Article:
10 European States Join Italy to Defend Crucifix
Catholic and Orthodox Join in Alliance
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STRASBOURG, France, JUNE 1, 2010 (Zenit.org).- The "crucifix trial" in the European Court of Human Rights has given rise to an unprecedented intervention of 10 member States as third parties.
The European Centre for Law and Justice, which was also authorized to become a third party in the court hearing regarding the legitimacy of displaying crucifixes in Italian schools, reported today that ten other States will have this amicus curiae status in the "Lautsi vs. Italy" case.
This case was referred to the Grand Chamber when the Italian government appealed a decision issued by the Second Section of the court last November, which spoke against the presence of the crucifix in classrooms.
These States, all of which are supporting Italy in the desire to overturn last November's decision, include: Armenia, Bulgaria, Cyprus, Greece, Lithuania, Malta, Monaco, San-Marino, Romania, and The Russian Federation.
The third party status allows the States to submit to the court their written and oral observations as official parties to the case.
The court's Grand Chamber will hold a public hearing on June 30, and the final judgment on the case is expected by the end of the year.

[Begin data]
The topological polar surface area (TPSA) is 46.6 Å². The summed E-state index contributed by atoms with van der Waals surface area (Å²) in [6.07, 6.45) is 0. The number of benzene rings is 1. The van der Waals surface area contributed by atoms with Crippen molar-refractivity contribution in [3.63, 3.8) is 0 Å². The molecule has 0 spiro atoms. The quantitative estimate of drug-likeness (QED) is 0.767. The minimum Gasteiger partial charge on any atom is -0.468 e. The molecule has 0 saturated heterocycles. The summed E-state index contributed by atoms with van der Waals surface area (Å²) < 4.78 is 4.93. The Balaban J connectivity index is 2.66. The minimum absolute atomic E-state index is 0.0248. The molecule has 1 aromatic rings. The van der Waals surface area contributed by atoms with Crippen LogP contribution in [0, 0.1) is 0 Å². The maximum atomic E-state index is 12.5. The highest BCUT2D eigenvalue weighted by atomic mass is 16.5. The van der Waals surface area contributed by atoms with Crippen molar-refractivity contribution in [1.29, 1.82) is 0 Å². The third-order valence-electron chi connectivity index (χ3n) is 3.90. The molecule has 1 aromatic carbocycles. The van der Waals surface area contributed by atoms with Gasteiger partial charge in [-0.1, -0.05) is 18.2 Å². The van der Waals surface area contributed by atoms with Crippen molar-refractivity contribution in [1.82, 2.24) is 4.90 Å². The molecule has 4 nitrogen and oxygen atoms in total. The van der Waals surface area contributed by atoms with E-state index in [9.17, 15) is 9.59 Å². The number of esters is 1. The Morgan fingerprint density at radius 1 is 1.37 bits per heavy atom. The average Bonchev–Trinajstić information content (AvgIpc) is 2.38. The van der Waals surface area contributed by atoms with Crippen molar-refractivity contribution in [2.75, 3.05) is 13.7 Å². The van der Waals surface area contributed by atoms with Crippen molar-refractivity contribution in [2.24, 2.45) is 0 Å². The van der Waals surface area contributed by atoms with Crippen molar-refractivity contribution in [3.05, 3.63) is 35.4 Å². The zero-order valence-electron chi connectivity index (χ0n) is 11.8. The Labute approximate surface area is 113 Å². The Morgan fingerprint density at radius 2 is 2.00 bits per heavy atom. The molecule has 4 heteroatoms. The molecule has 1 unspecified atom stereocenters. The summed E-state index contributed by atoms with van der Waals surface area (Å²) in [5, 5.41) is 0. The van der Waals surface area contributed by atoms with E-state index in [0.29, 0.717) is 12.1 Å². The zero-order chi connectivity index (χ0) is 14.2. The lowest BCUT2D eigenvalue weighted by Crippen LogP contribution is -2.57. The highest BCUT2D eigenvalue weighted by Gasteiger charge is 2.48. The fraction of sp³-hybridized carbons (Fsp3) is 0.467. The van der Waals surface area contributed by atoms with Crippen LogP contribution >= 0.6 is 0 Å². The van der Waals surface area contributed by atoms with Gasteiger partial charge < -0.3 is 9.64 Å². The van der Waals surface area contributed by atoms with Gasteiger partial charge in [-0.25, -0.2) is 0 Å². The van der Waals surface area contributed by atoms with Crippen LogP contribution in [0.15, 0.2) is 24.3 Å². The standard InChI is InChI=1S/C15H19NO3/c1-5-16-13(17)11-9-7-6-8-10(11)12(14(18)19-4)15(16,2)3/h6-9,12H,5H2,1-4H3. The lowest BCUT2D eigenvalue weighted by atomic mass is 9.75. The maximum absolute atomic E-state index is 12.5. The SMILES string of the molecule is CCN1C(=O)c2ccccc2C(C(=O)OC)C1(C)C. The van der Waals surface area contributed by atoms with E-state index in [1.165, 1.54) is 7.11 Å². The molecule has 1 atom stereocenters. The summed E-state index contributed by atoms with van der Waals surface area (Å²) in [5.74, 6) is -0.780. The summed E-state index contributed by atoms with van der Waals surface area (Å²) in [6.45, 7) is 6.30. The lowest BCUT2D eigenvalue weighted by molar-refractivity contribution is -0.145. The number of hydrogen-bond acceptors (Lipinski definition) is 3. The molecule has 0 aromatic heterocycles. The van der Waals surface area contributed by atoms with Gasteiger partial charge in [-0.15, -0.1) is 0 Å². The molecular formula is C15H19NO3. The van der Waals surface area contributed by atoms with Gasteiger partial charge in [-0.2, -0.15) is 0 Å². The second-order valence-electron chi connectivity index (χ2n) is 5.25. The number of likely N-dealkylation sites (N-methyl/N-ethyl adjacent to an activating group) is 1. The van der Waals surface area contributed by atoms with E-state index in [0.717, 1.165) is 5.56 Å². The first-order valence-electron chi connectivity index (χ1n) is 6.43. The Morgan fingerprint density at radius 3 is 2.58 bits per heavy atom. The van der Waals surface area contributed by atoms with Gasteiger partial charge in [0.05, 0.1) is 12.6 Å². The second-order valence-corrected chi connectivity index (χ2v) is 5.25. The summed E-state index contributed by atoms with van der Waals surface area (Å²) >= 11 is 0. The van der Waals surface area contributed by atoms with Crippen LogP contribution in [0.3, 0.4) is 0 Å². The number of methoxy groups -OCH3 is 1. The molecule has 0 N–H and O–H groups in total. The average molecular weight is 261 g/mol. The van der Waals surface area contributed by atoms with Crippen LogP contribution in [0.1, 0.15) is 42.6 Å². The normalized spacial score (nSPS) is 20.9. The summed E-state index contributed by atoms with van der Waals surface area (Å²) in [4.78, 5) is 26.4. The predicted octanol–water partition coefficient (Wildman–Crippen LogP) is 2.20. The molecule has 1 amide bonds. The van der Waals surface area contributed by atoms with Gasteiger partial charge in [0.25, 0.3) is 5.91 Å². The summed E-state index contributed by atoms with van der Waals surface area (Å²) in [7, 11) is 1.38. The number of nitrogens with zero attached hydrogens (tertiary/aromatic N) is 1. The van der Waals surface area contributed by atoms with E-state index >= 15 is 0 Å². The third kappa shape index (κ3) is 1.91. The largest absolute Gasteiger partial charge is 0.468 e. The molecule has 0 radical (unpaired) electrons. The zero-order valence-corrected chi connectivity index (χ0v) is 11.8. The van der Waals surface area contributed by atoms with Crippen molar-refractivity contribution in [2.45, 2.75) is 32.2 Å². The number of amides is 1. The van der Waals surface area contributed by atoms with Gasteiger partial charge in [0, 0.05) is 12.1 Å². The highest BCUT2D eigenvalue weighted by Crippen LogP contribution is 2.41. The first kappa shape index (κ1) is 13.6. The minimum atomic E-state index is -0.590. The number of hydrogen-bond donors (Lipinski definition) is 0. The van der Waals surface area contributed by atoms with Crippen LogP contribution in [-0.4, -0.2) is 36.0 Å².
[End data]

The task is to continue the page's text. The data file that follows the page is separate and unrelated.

The director of the European Centre for Law and Justice, Gregor Puppinck, stated in a communiqué today that this is "an important precedent in the practice of the court, because usually member States abstain from intervening, or intervene only when the case affects a national of their State."
"The Lautsi case is unique and unprecedented," he continued. "Ten States are in fact explaining to the court what is the limit of its jurisdiction; what is the limit of its ability to create new 'rights' against the will of the member States."
"This can be seen as a kind of counter-balancing of power," he explained.
The communiqué also noted the "tremendous importance" of the fact that this is "an unprecedented alliance between Catholics and Orthodox countries in the face of the liberal and secularist ideology."
"Those countries are uniting their forces to protect their religious heritage and freedom to reaffirm that the Christian symbols have a natural right to be displayed in public within Christian countries," it added.
The center pointed out that the court's role is to apply the European Convention on Human Rights, which says nothing about "duties to secularize education in Europe" nor about "the nature of the relationship between the State and the church."